mountain sickness is an entirely different condition,
recognized by Carlos Monge Medrano in high altitude
long-term residents of South America during the
Twenties. Such maladaptation is seldom found in the
Sherpas or Tibetans, possibly due to thousands of
years of exposure to high altitude living. (south
Americans populations are relative newcomers to high
altitude.) The present discussion will be confined to
acute exposure to altitude in short-term sojourners.
Acute Mountain Sickness
participant on an Everest trek suffers from a mild
headache and nausea at Namche Bazaar (12,300ft), he
might take an aspirin and wait for these symptoms to
go away; however if the symptoms progress to
vomiting and a splitting headache, he must assume
that he is suffering from AMS and make plans to
descend. It is amazing how many people in this
situation ignore the dangers and continue to ascend
with their friends, trying to blame their symptoms
on poor fitness or flu. For some people, it's the
high investment of time, effort and money, for
others perhaps it's peer pressure or reluctance to
accept defeat. A further is that many in the
burgeoning adventure travel industry are clueless
about mountain sickness.
set in within hours to days of arrival at high
altitude: the onset of symptoms is usually gradual,
which is why it is so vital to watch out for early
warnings: does a person feel excessively tired; is
she the last one to drag herself in to camp?
caused by a lack of oxygen. Although the proportion
of oxygen in the atmosphere always remains the same
(21%), as we go higher the "driving pressure"
decreases. The driving pressure depends directly on
the barometric pressure, and forces oxygen from the
atmosphere into the capillaries of the lungs.
Reduced driving pressure results in decreased
saturation of oxygen in the blood and throughout the
what causes some people to suffer from AMS but not
others is largely unknown, but there are clear-cut
and important preventive factors that are now well-
established (see below). The exact mechanism (pathophysiology)
of AMS has similarities to that of HACE.
Altitude Cerebral Edema (HACE)
trekker in the above example would probably go on to
suffer form HACE if he continue to ascend despite
the headache and vomiting; the symptoms of HACE are
an extension of those to AMS.
fatigue, there is progression to lethargy and then
to coma. Or there may be confusion and
disorientation, A useful test is to see if the
person can walk a straight line. If he walks like a
drunk or is unsteady, it has to be assumed that he
has life-threatening HACE and needs to descend
promptly with assistance. This situation is serious
enough to justify immediate helicopter evacuation.
probably caused by shifts of fluid into the tissues
of the brain. Reduced oxygen levels cause swelling
within the confines of the bony skull. The resulting
rise in pressure may lead to lethargy and eventually
High Altitude Pulmonary Edema (HAPE)
disease may follow AMS, but often it may appear
independently. The typical scenario would be a
trekker who has no headache or nausea, but finds he
has a harder time walking uphill, that he is out of
breath on slight exertion compared with the initial
days of the trek. There may be a nagging cough and
he too may have ascribed these symptoms to a cold.
He may be suffering from sub-clinical or early HAPE,
a well-recognized entity. With further ascent this
may progress to shortness of breath even at rest -
descend is now obligatory, or the outcome may be
oxygen causes the pulmonary artery to narrow and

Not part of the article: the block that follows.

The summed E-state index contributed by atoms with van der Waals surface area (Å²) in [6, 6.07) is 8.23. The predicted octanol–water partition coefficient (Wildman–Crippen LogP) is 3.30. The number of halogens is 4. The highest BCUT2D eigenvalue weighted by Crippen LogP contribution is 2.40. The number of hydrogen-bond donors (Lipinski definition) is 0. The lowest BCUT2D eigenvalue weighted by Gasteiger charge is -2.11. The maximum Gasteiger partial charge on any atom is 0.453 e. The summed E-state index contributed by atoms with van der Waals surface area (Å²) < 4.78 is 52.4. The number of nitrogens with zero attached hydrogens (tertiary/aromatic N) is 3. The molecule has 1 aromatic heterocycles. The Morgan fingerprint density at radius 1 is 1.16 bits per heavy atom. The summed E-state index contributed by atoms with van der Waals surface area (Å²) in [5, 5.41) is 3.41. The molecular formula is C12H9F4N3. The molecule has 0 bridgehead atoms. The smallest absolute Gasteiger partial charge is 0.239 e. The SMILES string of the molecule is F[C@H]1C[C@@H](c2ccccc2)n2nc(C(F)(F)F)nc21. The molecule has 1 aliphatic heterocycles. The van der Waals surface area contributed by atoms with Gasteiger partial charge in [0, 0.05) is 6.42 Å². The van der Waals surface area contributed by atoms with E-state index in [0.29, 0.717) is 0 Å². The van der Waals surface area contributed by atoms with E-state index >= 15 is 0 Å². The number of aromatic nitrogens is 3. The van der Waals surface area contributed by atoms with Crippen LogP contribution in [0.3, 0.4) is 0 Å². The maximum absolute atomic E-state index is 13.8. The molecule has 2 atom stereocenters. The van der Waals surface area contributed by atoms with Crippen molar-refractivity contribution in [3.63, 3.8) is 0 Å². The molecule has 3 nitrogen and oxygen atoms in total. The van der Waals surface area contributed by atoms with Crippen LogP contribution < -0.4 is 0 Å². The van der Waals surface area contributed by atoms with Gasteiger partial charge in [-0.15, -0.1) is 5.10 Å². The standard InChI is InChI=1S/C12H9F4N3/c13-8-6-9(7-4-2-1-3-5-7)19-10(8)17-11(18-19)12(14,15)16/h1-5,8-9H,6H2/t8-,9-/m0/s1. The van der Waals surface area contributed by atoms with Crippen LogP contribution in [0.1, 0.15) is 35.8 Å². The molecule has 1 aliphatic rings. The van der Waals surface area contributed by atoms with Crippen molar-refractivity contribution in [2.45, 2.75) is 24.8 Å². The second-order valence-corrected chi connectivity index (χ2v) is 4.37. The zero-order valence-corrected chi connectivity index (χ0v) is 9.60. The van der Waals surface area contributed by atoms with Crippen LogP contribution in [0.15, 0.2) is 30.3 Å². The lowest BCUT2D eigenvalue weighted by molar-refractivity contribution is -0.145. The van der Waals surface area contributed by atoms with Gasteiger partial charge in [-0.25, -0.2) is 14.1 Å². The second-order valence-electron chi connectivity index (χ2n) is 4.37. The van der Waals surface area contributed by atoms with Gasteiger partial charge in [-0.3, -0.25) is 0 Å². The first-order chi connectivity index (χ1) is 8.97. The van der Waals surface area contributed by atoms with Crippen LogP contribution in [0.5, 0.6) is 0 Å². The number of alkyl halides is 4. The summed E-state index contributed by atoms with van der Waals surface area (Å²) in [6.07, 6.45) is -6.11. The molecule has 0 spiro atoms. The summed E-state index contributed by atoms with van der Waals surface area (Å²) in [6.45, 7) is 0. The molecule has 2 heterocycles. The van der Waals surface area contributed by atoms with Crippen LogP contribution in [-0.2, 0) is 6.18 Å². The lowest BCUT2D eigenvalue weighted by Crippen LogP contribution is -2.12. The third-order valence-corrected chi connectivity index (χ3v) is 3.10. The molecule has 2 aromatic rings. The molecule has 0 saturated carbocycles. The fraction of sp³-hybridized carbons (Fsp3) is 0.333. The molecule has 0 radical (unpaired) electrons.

this results in exudation of blood near the smaller
branches of the lungs (the alveoli). If the
exudation continues, blood may escape into the
alveoli leading to a cough with watery, blood-tinged
phlegm. Such exudation, or "water logging" of the
lung tissue interferes further with oxygenation. A
popular, compact device called a pulse oximeter can
measure the oxygen level in the blood simply and
rapidly, using a sensor attached to the index
finger. It can be very helpful in confirming if HAPE
What is acclimatization?
Acclimatization is a state of physiological "truce"
between the body of a visitor and the hostile
low-oxygen environment of high altitude. This truce
permits the trekker of ascend gradually. (This is
distinct from "adaptation" - permanent change to the
organism, perhaps over thousands of years, perhaps
even at a genetic or evolutionary level, to
facilitate survival at altitude. Scientists are
trying to decipher if the Sherpas or Tibetans have
made such an adaptation.)
acclimatization to take place the single most
important step is hyperventilation- the trekker
unconsciously breathes faster and more deeply than
normal, even at rest, to make up for the lack of
oxygen. However, hyperventilation also leads to loss
of carbon dioxide from the blood, making the blood
more alkaline, and it turn depressing ventilation.
However, 48 to 72 hours after exposure to high
altitude, the kidney comes to the rescue and begins
to excrete alkali from the blood to restore a more
balanced environment in which hyperventilation can
Preventing altitude illness
little doubt that altitude illness is one hundred
percent a preventable illness. No one should die
from it. For the past quarter of a century, one of
the most important objectives of the Himalayan
Rescue Association in Nepal has been to preach the
gospel of prevention, from its aid posts in Pheriche
(at around 14000ft in the Everest region) and Manang
(at around 12000ft in the Annapurna region). There
are four golden rules, plus some important general
principles that should always be followed:
Understand and recognize the symptoms of AMS.
Recent growth in adventure travel
has made trekking at high altitude simpler and more
accessible, with the result
that more and more people who go trekking are
ignorant of the basic facts Of
Never ascend with obvious symptoms. Incredibly,
I have known people who have
hired a horse or a yak to go up higher when they
were too sick to walk. This is
Descend if symptoms increase. It is amazing how
striking and dramatic the relief may be
with even a couple of hundred feet of descent.
People with signs of
HACE have to descend.
Group members need to look out for one another
like the buddy
in SCUBA diving).
This rule gets broken with unfailing regularity
season in the Himalayas, because people are just too
anxious to complete
trek, even if one of their party members is ill. A
trekker with AMS, HAPE
will want nothing more than to be left alone,
unbothered, at the same
Altitude- potentially a fatal option. There is no
alternative but to bring the person
a lower altitude accompanied by a friend who speaks
the same language.